PHOTO: SIX SENSES SHAHARUT
The spa offers views over the Arava Valley and ridges of the Edom Mountains
ix Senses has opened the doors to its new 60-key retreat in Israel’s southern Negev Desert, complete with a 1,900sq m, two-level spa and wellness sanctuary. Six Senses Shaharut and its spa have been designed by Tel Aviv-based Plesner Architects to offer a contemporary interpretation of nomadic structures, reminiscent of those built by the Nabateans, a Bedouin tribe that roamed the area over 2,000 years ago. The design reflects the majestic natural desert setting, with views across the Arava Valley and Edom Mountains’ ridges. Built using on-site natural materials, the six-treatment-room spa reflects the landscape and deep red palette of the mountains in its structure. Alcoves complete the curved walls, which are home to Nabatean animal statues, acknowledging the habitat as it once was. Facilities include an open-plan relaxation area, indoor pool, boutique, outdoor courtyard
18 spabusiness.com issue 3 2021
PHOTO: NINA SHAPIRO
Six Senses’ Israeli desert oasis debuts with CBD-infused camel milk massages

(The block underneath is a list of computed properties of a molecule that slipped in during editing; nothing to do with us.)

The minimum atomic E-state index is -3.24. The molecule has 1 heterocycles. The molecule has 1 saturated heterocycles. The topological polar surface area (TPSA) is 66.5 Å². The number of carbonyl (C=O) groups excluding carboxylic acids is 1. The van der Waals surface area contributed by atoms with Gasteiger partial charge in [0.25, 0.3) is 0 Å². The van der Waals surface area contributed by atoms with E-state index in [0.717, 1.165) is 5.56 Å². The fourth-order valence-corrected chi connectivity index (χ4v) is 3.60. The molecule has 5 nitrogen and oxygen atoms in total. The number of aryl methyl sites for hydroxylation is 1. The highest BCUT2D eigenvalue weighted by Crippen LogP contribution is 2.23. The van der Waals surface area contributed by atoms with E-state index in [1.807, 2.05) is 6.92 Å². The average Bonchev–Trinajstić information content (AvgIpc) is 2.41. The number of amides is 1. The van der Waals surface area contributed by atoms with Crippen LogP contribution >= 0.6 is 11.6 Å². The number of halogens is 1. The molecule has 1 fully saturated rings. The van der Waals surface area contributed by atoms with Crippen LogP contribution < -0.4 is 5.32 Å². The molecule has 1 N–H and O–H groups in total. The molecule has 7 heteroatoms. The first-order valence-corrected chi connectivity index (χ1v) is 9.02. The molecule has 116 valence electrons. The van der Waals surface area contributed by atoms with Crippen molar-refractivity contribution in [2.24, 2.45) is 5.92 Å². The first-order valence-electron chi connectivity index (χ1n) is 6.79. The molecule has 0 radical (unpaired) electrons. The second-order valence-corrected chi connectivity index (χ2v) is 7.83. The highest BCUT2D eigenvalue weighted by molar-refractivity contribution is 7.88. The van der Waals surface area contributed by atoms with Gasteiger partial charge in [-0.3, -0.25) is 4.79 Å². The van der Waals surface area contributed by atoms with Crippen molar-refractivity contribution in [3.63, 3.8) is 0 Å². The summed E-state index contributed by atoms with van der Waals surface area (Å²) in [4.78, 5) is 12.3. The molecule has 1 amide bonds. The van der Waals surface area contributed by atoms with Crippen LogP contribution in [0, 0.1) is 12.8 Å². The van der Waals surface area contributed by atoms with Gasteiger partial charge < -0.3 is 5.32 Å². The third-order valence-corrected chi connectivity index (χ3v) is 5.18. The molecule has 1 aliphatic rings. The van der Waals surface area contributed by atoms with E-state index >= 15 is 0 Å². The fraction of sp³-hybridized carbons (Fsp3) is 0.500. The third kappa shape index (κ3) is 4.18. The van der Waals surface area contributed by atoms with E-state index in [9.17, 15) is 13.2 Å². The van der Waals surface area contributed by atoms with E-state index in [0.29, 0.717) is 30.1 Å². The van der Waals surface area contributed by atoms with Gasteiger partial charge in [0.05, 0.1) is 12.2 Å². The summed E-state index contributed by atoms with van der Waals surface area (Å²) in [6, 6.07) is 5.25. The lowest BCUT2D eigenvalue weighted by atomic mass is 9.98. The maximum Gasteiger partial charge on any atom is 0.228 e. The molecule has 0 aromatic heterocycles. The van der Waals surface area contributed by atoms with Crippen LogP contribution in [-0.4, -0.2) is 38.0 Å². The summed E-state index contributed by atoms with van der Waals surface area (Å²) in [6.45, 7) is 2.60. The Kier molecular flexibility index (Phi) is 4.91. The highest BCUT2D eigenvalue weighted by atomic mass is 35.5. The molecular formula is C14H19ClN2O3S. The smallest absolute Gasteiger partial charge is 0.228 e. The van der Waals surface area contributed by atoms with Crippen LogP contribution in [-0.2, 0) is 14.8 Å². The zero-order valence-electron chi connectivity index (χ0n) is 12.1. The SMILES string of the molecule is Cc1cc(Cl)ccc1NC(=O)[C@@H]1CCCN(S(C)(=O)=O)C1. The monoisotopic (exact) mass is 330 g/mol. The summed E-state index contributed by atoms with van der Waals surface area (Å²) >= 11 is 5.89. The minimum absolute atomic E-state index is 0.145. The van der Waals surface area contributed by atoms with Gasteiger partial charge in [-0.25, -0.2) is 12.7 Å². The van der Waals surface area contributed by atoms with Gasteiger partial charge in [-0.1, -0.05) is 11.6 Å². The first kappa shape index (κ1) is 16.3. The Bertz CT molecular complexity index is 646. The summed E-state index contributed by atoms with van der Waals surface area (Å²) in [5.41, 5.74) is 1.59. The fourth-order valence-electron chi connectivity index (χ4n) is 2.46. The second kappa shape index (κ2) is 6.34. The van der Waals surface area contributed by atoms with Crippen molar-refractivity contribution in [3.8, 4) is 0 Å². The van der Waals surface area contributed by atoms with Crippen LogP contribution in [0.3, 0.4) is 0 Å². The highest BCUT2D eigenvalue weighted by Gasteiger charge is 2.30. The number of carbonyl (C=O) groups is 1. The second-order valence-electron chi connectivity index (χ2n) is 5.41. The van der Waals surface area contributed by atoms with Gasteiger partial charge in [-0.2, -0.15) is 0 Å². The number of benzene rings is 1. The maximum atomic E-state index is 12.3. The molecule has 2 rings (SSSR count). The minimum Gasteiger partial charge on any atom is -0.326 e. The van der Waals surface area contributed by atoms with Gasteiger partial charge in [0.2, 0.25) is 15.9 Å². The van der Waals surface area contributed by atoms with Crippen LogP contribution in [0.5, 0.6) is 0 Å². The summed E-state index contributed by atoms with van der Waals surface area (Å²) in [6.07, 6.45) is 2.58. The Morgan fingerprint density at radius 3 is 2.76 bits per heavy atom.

pergola and an alchemy bar, alongside a gym, wellness studio, nail bar and separate-sex changing facilities with hammams and saunas. Nina Shapiro, Six Senses Shaharut wellness director is most excited about the spa’s unique locally-inspired signature treatments, incorporating jojoba oil and camel milk cream infused with CBD oil. “The CBD camel milk formula is especially intriguing because the milk creates a moisturising product which is rich with proteins and vitamins, to keep the skin healthy and supple,” she says. Spa guests are offered massages, facials, wraps, scrubs and rituals, supplied by Biologique Recherche and local product house Lavido. Six Senses has also worked with Lemi to source equipment for the spa and collaborated with Fashionizer Spa for uniforms. The resort complements the wellness offering with sunrise yoga, stargazing, hikes and desert camel treks along the ancient Incense Route used by traders until the second century AD.